City Journal is a magazine of urban affairs, published by the Manhattan Institute.

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​City Journal senior editor Steven Malanga and contributing editor Judy Miller discuss some of the issues with the Port Authority Police Department, including a secret review of the department’s security readiness and the contentious relationship between Port Authority leaders and the police union.

Read Judy Miller’s full piece from the Autumn 2016 Issue of City Journal, The New York Police Force That Doesn’t Work.

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​City Journal associate editor Matthew Hennessey and Manhattan Institute senior fellow Robert Bryce discuss the possibilities for the domestic energy industry under Trump, the state of American nuclear power, the Left’s push for all-renewable energy, and more.

City Journal is a magazine of urban affairs, published by the Manhattan Institute.

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​City Journal associate editor Matthew Hennessey and contributing editor John Tierney discuss the politicization of science and how the Left’s dominance in universities and the scientific community actually threatens progress.

Read John Tierney’s article from the Autumn 2016 Issue of City Journal, The Real War on Science.

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City Journal associate editor Matthew Hennessey and Manhattan Institute senior fellow and health policy director Paul Howard discuss the current state of Obamacare, Republican options for reforming the health care system, and legislation in Congress designed to overhaul the FDA and improve drug development.

City Journal is a magazine of urban affairs, published by the Manhattan Institute.

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City Journal editor Brian C. Anderson and contributing editor Heather Mac Donald (author of the New York Times bestseller “The War on Cops“) discuss law and order in the Donald Trump administration, how the left’s anti-police narrative contributed to his victory, and Trump’s choice to head the Justice Department.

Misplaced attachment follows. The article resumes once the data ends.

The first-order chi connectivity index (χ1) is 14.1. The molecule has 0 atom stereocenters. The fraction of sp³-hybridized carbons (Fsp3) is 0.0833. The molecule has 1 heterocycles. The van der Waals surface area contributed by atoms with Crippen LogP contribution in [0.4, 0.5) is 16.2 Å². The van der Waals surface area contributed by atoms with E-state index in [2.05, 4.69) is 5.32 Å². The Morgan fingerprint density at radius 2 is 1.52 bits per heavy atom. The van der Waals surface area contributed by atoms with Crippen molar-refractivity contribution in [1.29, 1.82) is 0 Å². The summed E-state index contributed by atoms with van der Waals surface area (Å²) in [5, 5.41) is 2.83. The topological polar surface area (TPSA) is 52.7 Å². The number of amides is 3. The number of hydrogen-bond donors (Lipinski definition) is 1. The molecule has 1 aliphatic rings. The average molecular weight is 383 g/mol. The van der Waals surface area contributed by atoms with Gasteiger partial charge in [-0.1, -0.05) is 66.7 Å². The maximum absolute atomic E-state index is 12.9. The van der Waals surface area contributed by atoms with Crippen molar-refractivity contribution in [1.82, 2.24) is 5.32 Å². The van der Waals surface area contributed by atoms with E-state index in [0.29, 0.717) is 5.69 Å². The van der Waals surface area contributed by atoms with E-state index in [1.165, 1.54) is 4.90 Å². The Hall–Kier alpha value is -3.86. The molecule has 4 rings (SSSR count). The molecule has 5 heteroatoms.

“Donald Trump was the only person that was willing to talk about the breakdown of law and order in the inner cities and saying that that is the most fundamental government responsibility, without which nothing else matters.” — Heather Mac Donald

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City Journal editor Brian Anderson and contributing editor Aaron M. Renn discuss Donald Trump’s victory in the 2016 presidential race, the popular discontent that led to his rise, and the future of the Trump administration.

City Journal is a magazine of urban affairs, published by the Manhattan Institute.

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City Journal editor Brian Anderson and senior editor Steve Malanga discuss the GOP’s new generation of pragmatic, problem-solving mayors that have helped turn around some of America’s struggling cities.

City Journal is a magazine of urban affairs, published by the Manhattan Institute.

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City Journal editor Brian Anderson and Manhattan Institute senior fellow Nicole Gelinas discuss how New York City saved its subway system after decades of decay and rampant crime that took hold from the 1960s to the early-1990s.

Read Nicole’s piece from the Summer 2016 Issue, “How Gotham Saved Its Subways.”

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City Journal editor Brian Anderson and Manhattan Institute senior fellow Aaron Renn discuss how four big metros—Houston, Dallas, Austin, and San Antonio—power the Texas economy. From City Journal’s special issue, Texas Rising.

City Journal is a magazine of urban affairs, published by the Manhattan Institute.